What To Do If Baby Has a Fear of Strangers
From aunts and uncles to friends and neighbors, baby is constantly meeting new people. Meeting people is a great way to work on baby’s social skills. While meeting baby is usually a happy occasion for the adults and older children involved, meeting new people can sometimes be hard for baby.
They may feel anxious or confused by new faces and voices, sometimes called “fear of strangers” or “stranger anxiety”.
Even as they get older, some young children may be a little bit scared to meet new people. In the past two years, baby may not have been meeting as many new people as you would have hoped—but that’s ok! No matter baby’s age or experience with new people, there are lots of ways to introduce them to new faces.
How should babies and children react when they meet new people?
Some babies are scared, while others don’t seem to mind it at all. If baby is afraid, remember fear of strangers is a common and normal stage of child development. So there is nothing wrong with baby being scared—it’s actual a very common reaction!
How do you know if your child has a fear of strangers?
Here are some signs:
- Fearful look on baby’s face
- Baby becomes very quiet
- Attempting to hide
- Hanging on to a person they feel safe with
When does fear of strangers begin?
Every baby is different, but most will begin to develop this fear around 7-10 months of age. For some children it will last a few months, while others will continue to have a fear of strangers for years.
How can you help your child meet new people and reduce their fears?
Even if your child is afraid of new people, it’s important for their social skills to meet new people. So here’s how to help them with meeting people:
- Bond with baby. When baby bonds with their primary caregiver, they develop an attachment, which gives them a sense of safety and comfort. Having a healthy attachment is important for baby’s social skills and development.
- Keep physical contact with your baby while they meet new people. Hold their hand or have them sit on your lap while meeting new faces.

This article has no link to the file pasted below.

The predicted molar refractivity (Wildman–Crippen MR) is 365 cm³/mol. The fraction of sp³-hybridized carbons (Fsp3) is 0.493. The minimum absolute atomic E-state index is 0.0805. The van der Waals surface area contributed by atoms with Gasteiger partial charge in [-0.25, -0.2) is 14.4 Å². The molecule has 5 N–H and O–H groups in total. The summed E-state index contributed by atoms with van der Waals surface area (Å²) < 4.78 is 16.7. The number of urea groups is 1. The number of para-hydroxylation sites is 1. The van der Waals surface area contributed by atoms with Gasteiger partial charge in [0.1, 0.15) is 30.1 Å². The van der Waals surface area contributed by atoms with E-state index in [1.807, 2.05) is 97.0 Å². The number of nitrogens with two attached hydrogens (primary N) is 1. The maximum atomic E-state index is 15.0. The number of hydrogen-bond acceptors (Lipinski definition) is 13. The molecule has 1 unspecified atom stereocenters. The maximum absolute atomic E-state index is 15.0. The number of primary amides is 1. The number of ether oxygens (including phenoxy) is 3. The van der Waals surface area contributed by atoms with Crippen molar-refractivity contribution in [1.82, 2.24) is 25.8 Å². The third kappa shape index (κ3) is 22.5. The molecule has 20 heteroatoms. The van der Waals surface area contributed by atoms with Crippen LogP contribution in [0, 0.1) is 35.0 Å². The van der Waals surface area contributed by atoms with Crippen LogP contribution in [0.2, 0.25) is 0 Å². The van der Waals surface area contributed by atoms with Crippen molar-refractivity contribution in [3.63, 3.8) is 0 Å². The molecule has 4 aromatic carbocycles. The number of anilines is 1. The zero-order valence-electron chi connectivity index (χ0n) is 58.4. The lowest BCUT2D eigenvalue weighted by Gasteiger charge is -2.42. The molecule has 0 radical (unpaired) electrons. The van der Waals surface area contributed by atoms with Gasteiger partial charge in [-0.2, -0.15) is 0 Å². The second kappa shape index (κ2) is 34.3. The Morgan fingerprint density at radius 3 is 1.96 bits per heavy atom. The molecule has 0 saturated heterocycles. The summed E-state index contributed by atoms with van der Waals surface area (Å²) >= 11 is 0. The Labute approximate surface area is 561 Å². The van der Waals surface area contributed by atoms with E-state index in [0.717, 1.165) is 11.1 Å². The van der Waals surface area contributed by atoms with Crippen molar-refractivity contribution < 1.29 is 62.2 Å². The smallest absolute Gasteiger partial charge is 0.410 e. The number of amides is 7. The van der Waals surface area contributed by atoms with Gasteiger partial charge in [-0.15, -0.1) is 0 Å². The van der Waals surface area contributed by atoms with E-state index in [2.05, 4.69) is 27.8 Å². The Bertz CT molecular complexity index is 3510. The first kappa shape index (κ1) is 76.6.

- Stay calm and greet the new person warmly, to set a good example.
- If your child has a lovey, you can bring it with while they meet new people.
- If possible, introduce children to new people at home or in a place they’re familiar with. If baby is going to be in a new place, like a daycare, you can go there with them a few times before you leave them there, to help them get familiar with the environment.
- Try playing with baby while they meet new people. Give the new person a toy to play with while they meet them, or invite the person to join in on a game. You can also have new people help with daily activities, like reading a bedtime story to baby.
- If you child is old enough to understand, try to prepare them to meet new people. Say, “we are going to meet my friend today.” Your child can make plans to give the new person a gift, or ask them a question to make the meeting go more smoothly.
- You can also work on having your child become more independent if they are old enough, which may help with their confidence and communication. Have them try some time every day playing alone.
- Consider video chatting! While this may not be the primary way children meet new people, babies as young as 8 months can learn how to interact over video.
Even if it doesn’t go well the first time baby meets someone new, don’t be discouraged! Keep introducing baby to new people, but also remember to be patient. Don’t push them, or if they’re crying continuously, remove them from the situation. The process doesn’t need to be rushed.
If your child’s fear of strangers is intense and doesn’t seem to be lessening at they get older, speak to a healthcare provider.